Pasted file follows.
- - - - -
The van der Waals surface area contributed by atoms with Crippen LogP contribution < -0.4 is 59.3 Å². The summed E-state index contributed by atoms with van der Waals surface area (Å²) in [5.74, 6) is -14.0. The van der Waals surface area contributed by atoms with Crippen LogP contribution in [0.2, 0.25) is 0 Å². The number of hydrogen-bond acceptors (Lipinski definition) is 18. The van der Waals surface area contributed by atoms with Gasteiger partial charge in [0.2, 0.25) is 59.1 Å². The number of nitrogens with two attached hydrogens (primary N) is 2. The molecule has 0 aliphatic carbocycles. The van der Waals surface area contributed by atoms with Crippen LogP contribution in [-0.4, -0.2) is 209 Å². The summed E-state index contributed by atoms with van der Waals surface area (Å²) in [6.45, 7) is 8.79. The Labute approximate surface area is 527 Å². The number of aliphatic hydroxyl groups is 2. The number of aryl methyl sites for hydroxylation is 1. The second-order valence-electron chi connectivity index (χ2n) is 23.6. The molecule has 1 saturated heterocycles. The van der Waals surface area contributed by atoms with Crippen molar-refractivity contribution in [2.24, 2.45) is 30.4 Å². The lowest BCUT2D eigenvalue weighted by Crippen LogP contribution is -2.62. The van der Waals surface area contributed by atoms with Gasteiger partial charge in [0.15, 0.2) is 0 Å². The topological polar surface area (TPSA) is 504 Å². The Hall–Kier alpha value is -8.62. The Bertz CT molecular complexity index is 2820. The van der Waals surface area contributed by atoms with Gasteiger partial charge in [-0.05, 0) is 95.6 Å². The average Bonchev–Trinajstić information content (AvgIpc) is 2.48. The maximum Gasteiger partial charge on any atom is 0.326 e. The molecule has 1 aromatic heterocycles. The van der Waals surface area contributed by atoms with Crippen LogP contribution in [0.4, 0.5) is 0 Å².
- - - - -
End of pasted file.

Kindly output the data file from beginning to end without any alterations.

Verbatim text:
The van der Waals surface area contributed by atoms with Crippen LogP contribution < -0.4 is 59.3 Å². The summed E-state index contributed by atoms with van der Waals surface area (Å²) in [5.74, 6) is -14.0. The van der Waals surface area contributed by atoms with Crippen LogP contribution in [0.2, 0.25) is 0 Å². The number of hydrogen-bond acceptors (Lipinski definition) is 18. The van der Waals surface area contributed by atoms with Gasteiger partial charge in [0.2, 0.25) is 59.1 Å². The number of nitrogens with two attached hydrogens (primary N) is 2. The molecule has 0 aliphatic carbocycles. The van der Waals surface area contributed by atoms with Crippen LogP contribution in [-0.4, -0.2) is 209 Å². The summed E-state index contributed by atoms with van der Waals surface area (Å²) in [6.45, 7) is 8.79. The Labute approximate surface area is 527 Å². The number of aliphatic hydroxyl groups is 2. The number of aryl methyl sites for hydroxylation is 1. The second-order valence-electron chi connectivity index (χ2n) is 23.6. The molecule has 1 saturated heterocycles. The van der Waals surface area contributed by atoms with Crippen molar-refractivity contribution in [2.24, 2.45) is 30.4 Å². The lowest BCUT2D eigenvalue weighted by Crippen LogP contribution is -2.62. The van der Waals surface area contributed by atoms with Gasteiger partial charge in [0.15, 0.2) is 0 Å². The topological polar surface area (TPSA) is 504 Å². The Hall–Kier alpha value is -8.62. The Bertz CT molecular complexity index is 2820. The van der Waals surface area contributed by atoms with Gasteiger partial charge in [-0.05, 0) is 95.6 Å². The average Bonchev–Trinajstić information content (AvgIpc) is 2.48. The maximum Gasteiger partial charge on any atom is 0.326 e. The molecule has 1 aromatic heterocycles. The van der Waals surface area contributed by atoms with Crippen LogP contribution in [0.4, 0.5) is 0 Å².